There’s a great big world of new experiences right in our North American backyard (and you don’t even have to like skiing to enjoy them).
From Whistler's lesser-known neighbor and new lodges for every type of traveler to a spa that's worth staying in for, there's a winter escape for everyone—whether or not you ski.
1. Explore Whistler’s Next-Door Neighbor
The booming enclave of Squamish is close to the action but feels a world away.
Whistler dominates the ski scene of British Columbia, and for good reason. But ask the locals where they hang out when they’re not on the slopes, and they’ll tell you about the town of Squamish.
It sits on the edge of Howe Sound Fjord, 36 miles south of—and downhill from—Whistler Village. Mild daytime temperatures hover around 40 degrees, perfect for hiking the surrounding Squamish Valley or rafting the Squamish River, which flows lazily this time of year. You might even spot bald eagles in the trees that line its banks. The Sea to Sky Gondola leaves from just south of town and carries passengers up into the mountains, where a network of snowshoe trails awaits.
Settle into hearty après-adventure meals—gumbo with locally sourced chicken and house made andouille sausage, for instance—at Copper Coil Grill, where Chef Wes Levesque puts a Pacific Northwest spin on Cajun-style food. Then top off your day down the street at Howe Sound Brewing. The spicy bite of ginger in the Father John’s Winters Ale will warm you up for the trip back up to Whistler. —Sarah Purkrabek
2. See Jackson Hole For More Than Its Powder
Your before-and-after-the-slopes checklist.
Persephone, serving mochas made with TCHO chocolate and drip coffee brewed from Intelligentsia beans, is the place in town for your morning cup. Don’t miss the perfectly flaky croissants.
Instead of the cheesy magnets and made-in-China souvenirs you tend to find in ski-town shops, Made sells gemstone drop earrings and hand-sewn leather footballs with soul.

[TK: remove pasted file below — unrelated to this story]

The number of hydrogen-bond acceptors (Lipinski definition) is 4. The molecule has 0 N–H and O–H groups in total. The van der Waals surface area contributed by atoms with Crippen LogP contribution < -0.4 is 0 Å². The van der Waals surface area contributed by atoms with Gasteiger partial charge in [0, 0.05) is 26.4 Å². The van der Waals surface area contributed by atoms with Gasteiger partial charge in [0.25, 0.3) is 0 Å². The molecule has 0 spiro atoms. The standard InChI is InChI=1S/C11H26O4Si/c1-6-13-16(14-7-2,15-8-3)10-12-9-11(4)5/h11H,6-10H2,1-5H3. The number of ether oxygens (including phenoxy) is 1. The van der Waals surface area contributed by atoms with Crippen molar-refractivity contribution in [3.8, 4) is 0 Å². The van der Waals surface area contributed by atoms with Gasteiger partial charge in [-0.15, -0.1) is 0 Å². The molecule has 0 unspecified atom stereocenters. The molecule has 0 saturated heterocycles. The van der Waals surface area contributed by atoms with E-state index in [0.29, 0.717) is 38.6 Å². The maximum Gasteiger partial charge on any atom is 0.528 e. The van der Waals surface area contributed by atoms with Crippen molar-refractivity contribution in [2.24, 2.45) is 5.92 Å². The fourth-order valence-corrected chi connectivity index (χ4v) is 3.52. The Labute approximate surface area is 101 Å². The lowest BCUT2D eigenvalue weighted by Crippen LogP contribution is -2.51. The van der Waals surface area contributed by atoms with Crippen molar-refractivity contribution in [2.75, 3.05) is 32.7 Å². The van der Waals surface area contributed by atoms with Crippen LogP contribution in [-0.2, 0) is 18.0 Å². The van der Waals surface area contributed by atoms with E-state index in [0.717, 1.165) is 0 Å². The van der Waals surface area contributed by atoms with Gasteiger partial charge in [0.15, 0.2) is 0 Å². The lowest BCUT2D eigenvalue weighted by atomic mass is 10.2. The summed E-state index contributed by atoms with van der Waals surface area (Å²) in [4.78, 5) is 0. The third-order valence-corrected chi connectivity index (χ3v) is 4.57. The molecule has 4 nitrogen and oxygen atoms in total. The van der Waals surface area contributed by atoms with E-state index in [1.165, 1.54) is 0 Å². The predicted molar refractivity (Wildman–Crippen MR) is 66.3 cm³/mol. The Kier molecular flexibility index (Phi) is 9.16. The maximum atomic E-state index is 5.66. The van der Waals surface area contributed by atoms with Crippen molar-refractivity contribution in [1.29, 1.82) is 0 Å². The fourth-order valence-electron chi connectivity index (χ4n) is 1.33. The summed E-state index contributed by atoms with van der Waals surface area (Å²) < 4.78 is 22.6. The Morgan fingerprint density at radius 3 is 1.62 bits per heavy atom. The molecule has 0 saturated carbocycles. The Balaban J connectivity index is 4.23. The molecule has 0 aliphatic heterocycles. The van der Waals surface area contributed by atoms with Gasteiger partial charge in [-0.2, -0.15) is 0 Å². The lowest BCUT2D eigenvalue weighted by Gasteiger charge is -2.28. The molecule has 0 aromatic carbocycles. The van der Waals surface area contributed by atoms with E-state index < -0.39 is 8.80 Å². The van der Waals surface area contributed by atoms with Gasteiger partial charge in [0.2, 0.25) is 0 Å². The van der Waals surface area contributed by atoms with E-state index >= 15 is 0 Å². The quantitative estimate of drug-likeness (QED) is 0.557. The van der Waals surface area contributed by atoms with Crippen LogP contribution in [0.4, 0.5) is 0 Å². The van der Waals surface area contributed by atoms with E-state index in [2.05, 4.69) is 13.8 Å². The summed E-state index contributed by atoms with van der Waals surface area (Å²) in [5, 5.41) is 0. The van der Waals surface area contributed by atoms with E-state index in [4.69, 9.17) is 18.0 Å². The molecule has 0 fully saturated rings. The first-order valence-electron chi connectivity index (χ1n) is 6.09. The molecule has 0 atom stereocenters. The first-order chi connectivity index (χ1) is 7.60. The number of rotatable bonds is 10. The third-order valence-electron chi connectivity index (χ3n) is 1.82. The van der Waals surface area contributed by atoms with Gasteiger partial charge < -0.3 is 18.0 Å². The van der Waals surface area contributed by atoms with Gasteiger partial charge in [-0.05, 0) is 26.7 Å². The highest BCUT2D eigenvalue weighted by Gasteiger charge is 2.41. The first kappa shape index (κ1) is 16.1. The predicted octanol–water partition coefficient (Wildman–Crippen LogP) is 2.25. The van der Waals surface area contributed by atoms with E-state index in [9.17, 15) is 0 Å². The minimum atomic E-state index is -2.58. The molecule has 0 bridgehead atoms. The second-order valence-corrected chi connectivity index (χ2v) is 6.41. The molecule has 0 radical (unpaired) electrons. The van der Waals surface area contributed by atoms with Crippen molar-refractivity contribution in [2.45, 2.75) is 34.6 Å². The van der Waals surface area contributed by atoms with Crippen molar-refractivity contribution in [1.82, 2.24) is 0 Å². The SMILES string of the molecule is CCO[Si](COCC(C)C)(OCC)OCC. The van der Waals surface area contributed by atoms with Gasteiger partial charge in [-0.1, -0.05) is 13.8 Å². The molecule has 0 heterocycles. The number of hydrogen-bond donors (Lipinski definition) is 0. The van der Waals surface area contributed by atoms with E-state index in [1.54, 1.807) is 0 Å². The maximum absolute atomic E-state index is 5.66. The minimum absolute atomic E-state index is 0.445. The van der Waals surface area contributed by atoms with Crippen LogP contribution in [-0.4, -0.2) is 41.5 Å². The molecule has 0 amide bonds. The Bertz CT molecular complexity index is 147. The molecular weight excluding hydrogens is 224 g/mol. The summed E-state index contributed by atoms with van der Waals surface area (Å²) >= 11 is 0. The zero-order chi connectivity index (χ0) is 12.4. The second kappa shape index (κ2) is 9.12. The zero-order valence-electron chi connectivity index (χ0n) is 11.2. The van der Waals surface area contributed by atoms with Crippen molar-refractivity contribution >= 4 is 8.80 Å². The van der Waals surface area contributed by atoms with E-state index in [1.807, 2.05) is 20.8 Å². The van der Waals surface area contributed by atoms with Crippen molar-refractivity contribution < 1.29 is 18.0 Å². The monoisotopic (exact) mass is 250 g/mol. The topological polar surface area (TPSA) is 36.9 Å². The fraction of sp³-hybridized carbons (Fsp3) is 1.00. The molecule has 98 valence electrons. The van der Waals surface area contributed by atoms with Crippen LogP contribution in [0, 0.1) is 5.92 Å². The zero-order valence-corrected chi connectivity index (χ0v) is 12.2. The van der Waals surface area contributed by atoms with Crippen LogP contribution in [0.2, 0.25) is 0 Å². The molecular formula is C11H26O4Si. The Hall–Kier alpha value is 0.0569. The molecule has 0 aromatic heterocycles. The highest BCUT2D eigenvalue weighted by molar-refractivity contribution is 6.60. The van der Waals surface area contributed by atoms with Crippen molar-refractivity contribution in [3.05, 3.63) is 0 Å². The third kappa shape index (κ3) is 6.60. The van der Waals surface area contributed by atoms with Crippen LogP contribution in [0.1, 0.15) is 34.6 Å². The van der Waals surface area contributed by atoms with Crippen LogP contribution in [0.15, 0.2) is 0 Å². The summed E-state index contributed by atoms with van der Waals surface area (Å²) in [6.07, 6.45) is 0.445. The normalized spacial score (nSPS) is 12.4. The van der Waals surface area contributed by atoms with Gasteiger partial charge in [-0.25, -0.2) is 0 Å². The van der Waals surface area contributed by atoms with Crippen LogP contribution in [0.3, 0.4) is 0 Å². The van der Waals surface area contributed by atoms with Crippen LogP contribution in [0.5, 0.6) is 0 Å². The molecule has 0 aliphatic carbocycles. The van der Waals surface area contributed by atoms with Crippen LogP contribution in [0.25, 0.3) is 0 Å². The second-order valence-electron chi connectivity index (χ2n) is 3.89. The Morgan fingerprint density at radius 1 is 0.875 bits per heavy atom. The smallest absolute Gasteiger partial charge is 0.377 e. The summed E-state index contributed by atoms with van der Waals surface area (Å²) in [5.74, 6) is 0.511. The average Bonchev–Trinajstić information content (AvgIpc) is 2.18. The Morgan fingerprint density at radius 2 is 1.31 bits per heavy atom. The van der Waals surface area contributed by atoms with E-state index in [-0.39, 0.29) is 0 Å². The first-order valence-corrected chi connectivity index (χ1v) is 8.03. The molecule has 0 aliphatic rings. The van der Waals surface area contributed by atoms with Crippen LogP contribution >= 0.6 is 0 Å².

In Trio, grab a seat at the bar to watch the chefs—one a grad of the Culinary Institute of America—slide pizzas made with goat cheese and wild mushrooms into the wood-fired oven.
Dornan’s Spur Bar is nothing complicated: a friendly, small-town watering hole where you can enjoy beer while staring out huge windows at the mountains you just conquered.
The rooms at the cozy Rusty Parrot Lodge have fireplaces, whirlpools, and handsome leather chairs—everything you crave after a long day of skiing. –Andrew Richdale
3. Give a New Lodge a Try
There are fresh options for any taste.
Coachman Hotel, South Lake Tahoe, California
Minimalist Design; Easy on the Wallet; A Party Scene
A former Ace Hotel creative designed the Coachman’s slick rooms and bar. It’s situated blocks from the lifts (and the casinos, if that’s your thing).
On the River Inn, Woodstock, Vermont
Chill Vibes; Foodie Magnet; Couples Retreat
You book this resort for the quintessential small-town New England setting and the kitchen’s delightfully simple food, made with ingredients from Vermont farmland.
Madeline Telluride, Telluride, Colorado
Family-friendly; Cushy Elegance; Ski-In, Ski-Out
The newly renovated Madeline Telluride has on-the-slopes ski valets, a movie lounge for the kids, and a restaurant with epic views of the San Juan mountains. —Andrew Richdale
4. Go to Park City. Reserve a Day for This Spa.
After you’ve spent the day skiing some of Deer Valley’s legendary black diamonds, spend a day not doing that, as I did on a recent trip to Montage’s spa—a 35,000-square-foot labyrinth full of saunas, hot tubs, and serene nooks with views of snow-capped peaks. I booked the Timeless Swiss Skincare Facial. My treatment specialist slathered my face with cleansers and plant stem cell-fortified moisturizers, sloughed away dead skin, and applied toners that . . . honestly, I’m not sure what those did, but whatever it was, it worked. After an hour in the chair, my skin felt noticeably tighter, more hydrated, and ready to face the harsh elements all over again. —Sarah Purkrabek
5. Cuddle Up to This Film, (Then Plan a Trip to the French Alps.)
In the beginning of the startlingly gorgeous film Force Majeure, an avalanche comes tumbling toward a restaurant at the French ski resort Les Arcs. A frightened man bolts from his table to safety. Two problems: he left his wife and two kids behind; and the whole thing was a false alarm, just a fierce hiccup of snow. The aftermath of this blunder is a sophisticated, honest, and hilarious deconstruction of modern gender roles that will also make you book a ski vacation. Streaming on Netflix. —Andrew Richdale